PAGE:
Since the end of 2013 the international press has devoted a lot of attention to the Central African Republic. Many claim that it is currently the stage of an ethnic cleansing of the Muslim part of the population. After some reading we discovered that what is happening in the Central African Republic is quite complicated and is inherently linked to the country’s historic background.
The Central African Republic is a former French colony that, due to being landlocked, was never at the forefront of France’s interests. Nevertheless, the country is extremely rich in natural resources such as uranium, of which France is a great consumer, as well as diamonds, oil and gold. When it became independent in 1960, France had left little to no infrastructures that could be of use for the future of the country.
With independence came the first president, David Dacko, who quickly created a one-party State. His ruling did not last long as in 1965 Jean-Bedel Bokassa, his army commander, made a coup d’Etat backed by French forces. With a bankrupted State, Bokassa first proclaimed himself “President for life” and then “Emperor” of the “Central African Empire”, starting a brutal and eccentric ruling that would last until 1979. In 1979 came a backlash as David Dacko himself – supported by France – made a coup to dethrone Bokassa.
The Central African Republic continued to suffer from a series of coups, fraudulent elections and military rulings for years, which ultimately turned it into a failed State not able to provide for its population’s basic needs. Besides this, several rebel groups, driven by the most diverse motivations, have raided the country in the past decades.
The current crisis is the result of this history of instability and weakness of the State. In 2003, the country suffered another coup by François Bozizé, who would become Central African Republic’s president. Through fraudulent elections in 2005 and 2011, he was able to maintain himself in power, but with a corrupt government he was unable to do any good for his country. That is how the latest coup d’Etat and rebellion came to be.
Michel Djotodia, who had been part of the administration of the country, had also participated in several rebel groups. Then, in mid-2012, he founded the Séléka alliance, a coalition of several political parties and rebel forces that opposed the ruling of Bozizé. What is particular in this alliance is that it was mainly composed of Muslims (some of them being ex-rebels from Chad), in a country where almost 80% of the population is Christian.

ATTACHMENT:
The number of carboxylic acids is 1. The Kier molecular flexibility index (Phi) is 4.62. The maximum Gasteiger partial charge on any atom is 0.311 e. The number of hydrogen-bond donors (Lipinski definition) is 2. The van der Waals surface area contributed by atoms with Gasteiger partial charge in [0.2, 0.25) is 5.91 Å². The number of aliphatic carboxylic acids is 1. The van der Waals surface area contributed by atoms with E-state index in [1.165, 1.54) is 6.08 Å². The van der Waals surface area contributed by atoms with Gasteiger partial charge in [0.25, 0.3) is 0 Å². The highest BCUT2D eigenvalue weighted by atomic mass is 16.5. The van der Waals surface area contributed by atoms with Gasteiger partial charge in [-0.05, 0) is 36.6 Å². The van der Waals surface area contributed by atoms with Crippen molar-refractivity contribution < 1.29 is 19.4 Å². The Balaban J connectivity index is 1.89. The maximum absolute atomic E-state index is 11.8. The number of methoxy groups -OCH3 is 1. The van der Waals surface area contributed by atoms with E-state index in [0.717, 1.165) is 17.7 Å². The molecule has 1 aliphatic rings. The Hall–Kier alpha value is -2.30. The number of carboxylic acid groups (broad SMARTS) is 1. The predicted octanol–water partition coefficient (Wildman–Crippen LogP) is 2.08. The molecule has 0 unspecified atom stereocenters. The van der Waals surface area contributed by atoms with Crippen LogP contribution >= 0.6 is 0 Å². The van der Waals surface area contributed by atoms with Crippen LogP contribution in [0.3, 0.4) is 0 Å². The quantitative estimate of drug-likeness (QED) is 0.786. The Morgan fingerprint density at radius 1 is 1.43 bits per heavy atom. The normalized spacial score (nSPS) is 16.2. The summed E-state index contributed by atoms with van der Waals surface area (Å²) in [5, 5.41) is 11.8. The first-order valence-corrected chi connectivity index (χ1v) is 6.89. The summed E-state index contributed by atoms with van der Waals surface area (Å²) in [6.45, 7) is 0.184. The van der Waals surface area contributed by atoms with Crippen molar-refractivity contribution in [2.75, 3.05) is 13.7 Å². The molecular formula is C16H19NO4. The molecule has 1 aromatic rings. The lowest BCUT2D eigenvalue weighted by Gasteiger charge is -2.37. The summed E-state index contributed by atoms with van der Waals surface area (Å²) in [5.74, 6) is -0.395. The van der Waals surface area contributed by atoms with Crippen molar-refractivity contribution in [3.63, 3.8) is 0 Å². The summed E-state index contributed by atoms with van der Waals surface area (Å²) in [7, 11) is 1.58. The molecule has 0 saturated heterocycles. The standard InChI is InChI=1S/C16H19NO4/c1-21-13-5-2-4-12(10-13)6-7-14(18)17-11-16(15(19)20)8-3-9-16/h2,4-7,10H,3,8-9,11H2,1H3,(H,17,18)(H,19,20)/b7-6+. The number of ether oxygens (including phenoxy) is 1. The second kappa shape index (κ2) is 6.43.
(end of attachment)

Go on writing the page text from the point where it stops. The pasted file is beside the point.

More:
Believing that pushing Bozizé out of power would be the best for the country, Djotodia and the Séléka alliance rapidly took control of part of the country. In March 2013, Djotodia was proclaiming himself President of the Central African Republic (the country’s first Muslim president), in the midst of international condemnation, and promising to integrate the rebels of the Séléka into his government.
However, the Séléka was a multi-faceted group, with members with different interests and aspirations. Not having anything else to fight for, or at least a common cause, many of the rebels started to attack villages, looting, killing and raping people. Since most of the population in the Central African Republic is christian, it seemed that Muslims were attacking Christians during the second half of 2013. Although Djotodia proclaimed that Séléka members should drop their weapons and proceed to peace, most of them no longer took orders from the President, and continued with the violences.
This is how the Anti-Balaka militias took arms. These civil militias have existed since 2009 in the Central African Republic, as a means for the population to defend itself from aggressors. Yet, in 2013, they started to organize themselves to fight against Séléka members, something that ultimately degenerated into an open onslaught of the Muslim part of the population.
All these conflicts have led to the displacement of at least 950,000 people. The State administration has not enough power to protect the people or put an end to the violence. In October 2013, the United Nations Security Council passed a resolution allowing for a UN peacekeeping force to be deployed to the country, where French and African Union’s forces were already present, in order to try to pacify the situation. Eventually, Djotodia resigned in January 2014 giving way to an interim president, Catherine Samba-Panza.
Yet, the violence continues. Nevertheless, one should be careful while analyzing the conflict. It goes beyond an ethnic conflict. The Central African Republic was never known for having problems between its Christian and Muslim communities. Now, as it does, some say that international intervention should be careful to be impartial in this civil war. Privileging a group or another will be negative for any peaceful outcome. The violence against the Muslim community can become very problematic if Islamist movements start to take advantage from this; present in Nigeria and Chad, neighboring countries of the Central African Republic, they will be quick to gather new recruits for their cause.
Mostly, the international forces, specially French, must be ready to do the hard work that comes after peace: rebuilding a true State, able to enforce law and order and to provide for its population.